DeKalb County delays rebuild of Avondale Estates fire station for some reasonFire Station in No. 3 in Avondale Estates. Photo by: Dan Whisenhunt
I’ve been warned by numerous people that DeKalb County government sets the bar for dysfunction on an almost daily basis.
My natural response as a reporter is to be skeptical, which is my response to most unsubstantiated claims. After attending my first DeKalb County Board of Commissioners meeting on Jan. 14, I understand their cynicism.
At that meeting, I learned there’s a fire station in Avondale Estates that needs to be rebuilt. That project has been delayed for a reason that doesn’t make much sense.
Commissioners voted to defer an item on the agenda. I believe, but am not 100 percent certain, that this item was to award the contract for rebuilding the fire station.
I’m not 100 percent certain because DeKalb County doesn’t post ordinances or resolutions on its website. Most governments disseminate this information on the internet. Even little Avondale Estates manages to put that kind of info on its website for the public to download.
I visited the fire station on Clarendon Avenue. It’s a homely building, its tall triangular roof matching the Tudor style architecture of the rest of downtown Avondale Estates. I believe I saw a fire truck from the station passing by me while I was on my way there, sirens blazing as it raced to answer a call. During Tuesday’s Board of Commissioners meeting, I heard commissioners say the fire station was constructed in 1947 and is now falling apart.
I was able to find some documentation that showed the county was supposed to open bids for the project in September. Because of the lack of information on the county’s website, I can’t tell you who that winning bidder might be or whether anyone won the bid at all.
Assuming what the county deferred on Tuesday was a contract award, the value would be “not to exceed” $1.96 million. It will be paid for with money from a Community Development Block Grant, a federal program overseen by the U.S. Department of Housing and Urban Development.
I learned Commissioner Sharon Barnes Sutton requested the deferral. I caught up with the commissioner after the meeting. It was the first time we had met. She was amiable and stopped what she was doing to answer my questions. She told me she had questions about the future ownership of the fire station.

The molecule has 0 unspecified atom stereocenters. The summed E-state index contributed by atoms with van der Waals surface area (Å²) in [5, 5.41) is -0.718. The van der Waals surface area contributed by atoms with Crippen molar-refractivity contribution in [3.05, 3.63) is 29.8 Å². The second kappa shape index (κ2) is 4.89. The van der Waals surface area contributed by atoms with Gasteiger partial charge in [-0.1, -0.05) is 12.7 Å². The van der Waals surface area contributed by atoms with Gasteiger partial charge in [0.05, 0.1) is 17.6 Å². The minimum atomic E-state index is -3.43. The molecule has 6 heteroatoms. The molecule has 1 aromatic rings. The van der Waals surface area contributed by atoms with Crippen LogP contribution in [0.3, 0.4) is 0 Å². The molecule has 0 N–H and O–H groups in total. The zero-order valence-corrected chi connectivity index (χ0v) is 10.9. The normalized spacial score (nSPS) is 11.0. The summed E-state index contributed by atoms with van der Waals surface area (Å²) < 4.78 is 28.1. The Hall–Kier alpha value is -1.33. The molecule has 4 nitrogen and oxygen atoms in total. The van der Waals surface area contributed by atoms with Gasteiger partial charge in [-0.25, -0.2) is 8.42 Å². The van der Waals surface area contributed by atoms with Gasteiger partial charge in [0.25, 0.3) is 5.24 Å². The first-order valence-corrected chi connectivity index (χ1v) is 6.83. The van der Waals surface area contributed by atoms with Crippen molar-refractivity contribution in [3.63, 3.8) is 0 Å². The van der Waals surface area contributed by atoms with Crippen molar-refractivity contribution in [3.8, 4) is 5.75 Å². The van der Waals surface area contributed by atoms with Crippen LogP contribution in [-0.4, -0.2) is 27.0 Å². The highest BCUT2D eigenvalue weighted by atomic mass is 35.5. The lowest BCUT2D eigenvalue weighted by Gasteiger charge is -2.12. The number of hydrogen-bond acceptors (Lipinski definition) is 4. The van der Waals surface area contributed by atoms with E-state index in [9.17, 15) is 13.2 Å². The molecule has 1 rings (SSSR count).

“I was asking for information about how we can make sure that our county buildings are not taken by any of the new cities,” she said. “I want to find a way to protect county property in the future.”
On the surface, it does sound like the commissioner has a point. The county did sell public parks to the new city of Brookhaven after years of spending taxpayer money on them. I could see where that would rankle some on the DeKalb County Commission.
But the more I started pondering her explanation, the less sense it made.
A few things occurred to me:
– If the county couldn’t stop whole swaths of DeKalb from incorporating into new cities, I am not sure how it could stop cities from taking over county assets – which the new cities pay for, by the way.
– The answer to the commissioner’s question about protecting county property will be the same whether the rebuild happens or not. What difference does it make if the county delays this project?
– The fire station isn’t in danger of going to a new city. It’s already in Avondale Estates. I asked if there was some movement afoot for the city to take over ownership of the fire station. Sutton said there wasn’t. I reached out to Avondale Estates Mayor Ed Rieker but was unable to talk to him prior to writing this post. I’ll update when I hear back from the mayor. Updated 1/17/2014: I did speak to the mayor Thursday and he said Avondale Estates isn’t interested in buying this fire station.
– This isn’t a park. It’s a fire station. Its condition is a matter of public safety. I don’t see how the commissioner’s concerns justify this delay.
– The federal government, not the county, is likely picking up most of the $2 million bill for rebuilding the fire station. I understand that taxes are taxes, but the county taxpayers are a step removed from the funding of the project, save for whatever matching money might be required under the terms of the grant.
I beg Commissioner Sutton’s pardon, but why was this deferred again?
I can’t help thinking that this is more about politics than it is about looking out for taxpayers.
I’ve been skeptical of the new city movement since moving to Georgia. I think we should all be skeptical of any movement that creates new white majority cities while depleting the resources of a majority black county. County government is constitutionally obligated to provide certain services to all residents, including fire protection.
The people who want to create these new cities blame the ineptness of DeKalb County for driving them away. Based on what little I saw of our county government in action on Tuesday, I can understand their concern.
Avondale Estates has a fire station in need of repair, and the county has the money to repair it. I’m not sure why it needs to wait.
Editor’s note: I’ve since learned that this is actually a total rebuild of the fire station and have updated the article.